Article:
Photo Gallery: A 'Day of Service' in Berkshire County

NORTH ADAMS -- For Arianna Stetson, Monday's holiday was a day on, not a day off.

Stetson, 13 of Shaftsbury, Vt., was one of a dozen Pine Cobble School students volunteering at the Berkshire Food Project in North Adams during the morning, as part of the 21st Annual Northern Berkshire Martin Luther King Day Celebration and Day of Service.

The event was among several held in north, central and south Berkshire County as residents marked the anniversary of King's birth with service, song, prayer and words of praise.

"The Student Government decided to send volunteers," Stetson said. "We're hoping to expand this throughout more of the school."

It was the fifth year in a row the annual celebration featured a day of service. Both were sponsored by the Martin Luther King Day Committee and the Northern Berkshire Community Coalition.

Nearly 200 people rolled up their sleeves for 17 service projects, which included helping to renovate a home for Northern Berkshire Habitat for Humanity, sewing mittens for young children in need, weatherizing several homes, and making care boxes for military personnel serving overseas.

Laurie Boudreau and her daughter, Holly, 12, of Clarksburg, joined a dozen people at Goodwill on State Street in North Adams to restock different departments. Laurie said her daughter participated in last year's event and enjoyed it.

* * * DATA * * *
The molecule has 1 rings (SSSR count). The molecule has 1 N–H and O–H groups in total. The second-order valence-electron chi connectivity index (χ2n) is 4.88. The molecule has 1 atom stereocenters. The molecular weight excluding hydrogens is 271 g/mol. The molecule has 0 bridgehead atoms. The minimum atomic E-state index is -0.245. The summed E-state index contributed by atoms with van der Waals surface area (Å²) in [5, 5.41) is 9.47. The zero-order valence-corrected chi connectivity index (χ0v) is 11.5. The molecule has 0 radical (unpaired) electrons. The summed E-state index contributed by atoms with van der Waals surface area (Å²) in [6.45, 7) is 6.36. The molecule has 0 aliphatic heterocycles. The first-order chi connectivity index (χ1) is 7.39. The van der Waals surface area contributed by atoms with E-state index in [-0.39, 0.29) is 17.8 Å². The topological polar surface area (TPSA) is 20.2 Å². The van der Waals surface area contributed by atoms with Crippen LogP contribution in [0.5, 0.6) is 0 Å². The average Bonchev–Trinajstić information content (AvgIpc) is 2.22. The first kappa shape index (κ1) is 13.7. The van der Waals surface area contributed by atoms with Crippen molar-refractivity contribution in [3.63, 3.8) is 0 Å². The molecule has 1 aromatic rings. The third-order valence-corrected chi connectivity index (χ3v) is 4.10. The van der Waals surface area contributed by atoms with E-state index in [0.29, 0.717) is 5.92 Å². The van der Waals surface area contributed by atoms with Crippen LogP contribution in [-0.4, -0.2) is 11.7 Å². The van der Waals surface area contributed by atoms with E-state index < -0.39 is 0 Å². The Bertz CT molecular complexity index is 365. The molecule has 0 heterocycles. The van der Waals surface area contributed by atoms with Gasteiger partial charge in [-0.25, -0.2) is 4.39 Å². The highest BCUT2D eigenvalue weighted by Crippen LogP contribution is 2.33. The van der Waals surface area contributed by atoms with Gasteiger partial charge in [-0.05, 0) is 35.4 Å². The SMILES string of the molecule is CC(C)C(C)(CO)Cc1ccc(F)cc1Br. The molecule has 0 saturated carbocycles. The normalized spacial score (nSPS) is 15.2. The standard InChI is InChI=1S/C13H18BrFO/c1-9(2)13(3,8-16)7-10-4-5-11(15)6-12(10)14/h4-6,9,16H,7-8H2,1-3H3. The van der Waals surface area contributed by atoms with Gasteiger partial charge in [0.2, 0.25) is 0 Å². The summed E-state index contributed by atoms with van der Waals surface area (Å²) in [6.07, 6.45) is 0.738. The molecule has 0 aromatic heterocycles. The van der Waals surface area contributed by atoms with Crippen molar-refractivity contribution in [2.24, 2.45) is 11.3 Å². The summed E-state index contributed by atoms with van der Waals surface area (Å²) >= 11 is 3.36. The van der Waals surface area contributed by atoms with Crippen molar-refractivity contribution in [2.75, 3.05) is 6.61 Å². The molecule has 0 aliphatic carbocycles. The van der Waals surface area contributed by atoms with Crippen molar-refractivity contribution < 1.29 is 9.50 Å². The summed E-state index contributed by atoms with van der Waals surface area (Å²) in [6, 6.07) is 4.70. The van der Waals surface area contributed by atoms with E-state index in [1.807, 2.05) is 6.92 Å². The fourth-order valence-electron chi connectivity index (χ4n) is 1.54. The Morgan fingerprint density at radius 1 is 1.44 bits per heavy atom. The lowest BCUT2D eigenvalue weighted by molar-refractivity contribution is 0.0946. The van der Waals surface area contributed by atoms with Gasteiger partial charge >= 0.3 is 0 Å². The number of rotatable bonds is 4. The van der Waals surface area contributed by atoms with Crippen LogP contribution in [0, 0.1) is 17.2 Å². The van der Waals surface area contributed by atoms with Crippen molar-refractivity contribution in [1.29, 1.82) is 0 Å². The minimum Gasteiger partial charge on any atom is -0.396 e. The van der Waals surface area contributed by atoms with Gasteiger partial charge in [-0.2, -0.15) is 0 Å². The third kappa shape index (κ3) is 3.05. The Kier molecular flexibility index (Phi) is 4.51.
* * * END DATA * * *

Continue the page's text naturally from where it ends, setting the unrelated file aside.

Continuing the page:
"I think it's important to support her and to let her know that this is a good thing to do," she said.

At the Friendship Center Food Pantry on Eagle Street, a group of volunteers, including Massachusetts College of Liberal Arts students, helped by doubling-up shopping bags. The task is too time consuming to carry out when distributing food every Wednesday, Mark Davis of the center said.

Davis said the center was very thankful for volunteers.

"Hopefully, people coming in to volunteer on Martin Luther King Day may say, ‘This is something I'd like to do more often,' " he said. "We have a good crew of volunteers each week now, but we're certainly always looking for more."

Following the projects, volunteers and community leaders gathered at the Massachusetts College of Liberal Arts for a celebration, which included performances by local groups.

State Sen. Benjamin Downing, D-Pittsfield, spoke about becoming inspired when helping the community. That feeling counteracts cynicism, he said, a dangerous part of any community.

"If you let that sink in, it takes away your power as an individual. It takes away the control you have over your life," he said.